How to Use Diatomaceous Earth for Fungus Gnats and Crawling Insects: Seed Starts & More

Source: TheRustedEarth
Gary Pilarchik
February 6, 2017

Diatomaceous Earth or DE is not a poison and it is 100% organic. It works by getting into insects joints and grinding down their shells and body. DE is a silica that is very sharp to the insects. It is basically the fossilized remains of microscopic sea life. I show you how to use it for your seed starts. The goal is to keep it dry and get the insects to crawl through it.

How to Use Cinnamon & Neem Oil on Your Seed Starts: Damping Off Diseases & Fungus Gnats

Source: TheRustedGarden
Gary Pilarchik
January 23, 2017

Using products before problems arrive is the best way to keep your seed starts and garden plants healthy. I show you how to use cinnamon to manage fungus, like damping off disease and how to apply Neem Oil spray to best manage fungus gnats.

How To Effectively Spray Cucumbers For Pests & Disease Management Schedule & Products – TRG 2016

Source: TRG
Gary Pilarchik
June 14, 2016

It is best to spray cucumbers and all your vegetables before pests and is diseases arrive. Cucumbers often get spider mites that live on the undersides of leaves. Many types of fungus start on the undersides of leaves. So… spray the tops and bottoms of the leaves every 7-14 days. I show you the sprays I use, the hand pump sprayer I use to make this so much easier and the technique.

(I said 1 teaspoon of neem oil to a gallon of water. It should be 1 tablespoon to a gallon of water)

TRG 2016: Fertilizers in Seed Starting Mixes Can Feed Mold and Fungus: Examples & Principles

Source: Gary Pilarchik
February 18, 2016

Seeds don’t need fertilizers to germinate and grow initially. They get fed from the seed coat. Early fertilizing with organic or chemical fertilizers can cause problems. They don’t feed the plants early on. Fertilizers can feed and lead to fungus, mold and insects. Here are examples of what organic and chemical fertilizer can grow if you use them too early or use the wrong product when seed starting. They grow fungus!

Check out my vegetable gardening blog: The Rusted Garden. It is filled with garden information, videos, pictures, seed catalogs and seeds & things I sell.

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Here is How Candida May Actually Cause Cancer


Alexandra Preston
January 15, 2016

For many years, the only known link between Candida spp. infections, and cancer was that it is an opportunistic pathogen taking advantage of the immune system damage caused by chemo. Recently, new research has found that Candida albicans can actually also promote cancer by producing carcinogens, causing inflammation, increasing the response of Th17 cells, and molecular mimicry of our own immune cells.

Candida produces the carcinogens known as nitrosamines and acetaldehyde. Nitrosamines activate specific pro-cancer genes, while acetaldehyde is a DNA-damaging carcinogen with many downstream effects. Inflammation promotes cancer by causing tissue damage and production of chemicals that promote angiogenesis, proliferation, migration, and adhesion while inhibiting apoptosis of damaged cells.

Th17 cells, which are dominant in the response to Candida infections, are also responsible for production of chemicals that can increase angiogenesis and tumor growth.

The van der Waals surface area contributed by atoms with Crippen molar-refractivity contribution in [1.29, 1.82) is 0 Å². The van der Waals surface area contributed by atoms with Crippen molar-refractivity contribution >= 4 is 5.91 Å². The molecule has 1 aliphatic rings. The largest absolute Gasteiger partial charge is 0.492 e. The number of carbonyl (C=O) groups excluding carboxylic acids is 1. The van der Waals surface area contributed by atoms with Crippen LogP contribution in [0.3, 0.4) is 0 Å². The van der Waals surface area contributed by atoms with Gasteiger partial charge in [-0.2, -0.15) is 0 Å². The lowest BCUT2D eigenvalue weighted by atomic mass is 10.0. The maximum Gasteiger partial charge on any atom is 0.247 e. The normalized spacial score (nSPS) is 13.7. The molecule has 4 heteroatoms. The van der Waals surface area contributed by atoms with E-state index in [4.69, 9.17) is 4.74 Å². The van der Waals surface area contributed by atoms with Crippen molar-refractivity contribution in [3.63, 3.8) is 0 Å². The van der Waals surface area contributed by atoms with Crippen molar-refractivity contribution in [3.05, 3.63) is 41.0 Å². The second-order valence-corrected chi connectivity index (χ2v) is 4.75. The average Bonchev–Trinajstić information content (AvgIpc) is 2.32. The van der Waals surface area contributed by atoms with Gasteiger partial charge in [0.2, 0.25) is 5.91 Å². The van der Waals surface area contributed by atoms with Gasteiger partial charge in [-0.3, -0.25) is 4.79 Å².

On top of this, antibodies produced against Candida albicans can mimic a receptor on white blood cells, possibly causing antibodies to be formed against our own immune cells. This is another strike against sugar and alcohol consumption in relation to cancer risk, as both alcohol metabolism and sugar fermentation lead to acetaldehyde production.

One real-life report of cancer being in association with fungal infections comes from Meinolf Karthaus, who observed three children with leukemia suddenly go into remission after antifungal treatment for “secondary” infections.

Additionally, one doctor had found fungal spores in every tissue sample of cancer that he studied, as he used saline instead of formaldehyde to transport the samples in order to preserve any possible fungi.

Natural Anti-Fungal Solutions for Candida

While pharmaceutical antifungals can cause even more damage to patients’ liver and kidneys, curcumin, the “main” medicinal compound in turmeric, may be an alternative.

On top of exhibiting potent antifungal activity against Candida, curcumin also has anticancer properties, such as the ability to destroy cancer stem cells. Curcumin has antifungal effects against other species as well. Cryptococcus, Aspergillus, Trichosporon, and Paracoccidioides strains have been shown to be vulnerable to its effects.

Additionally, curcumin can prevent resistance of Candida to the antifungal drug fluconazole. It appeared to be that resistant Candida were able to pump fluconazole out of the cell bodies. Despite curcumin’s poor water solubility and thus bioavailability, nanoparticles and fat soluble delivery methods can overcome this limitation. More traditionally, golden milk is a beverage that increases availability of turmeric to the body, and can be made at home.

Besides curcumin, clove oil may also be effective against Candida infections. In one study, even the vapour of clove essential oil was able to inhibit several species of fungi, though the oil vapor was only strong enough to temporarily stop Candida growth without killing the cells.

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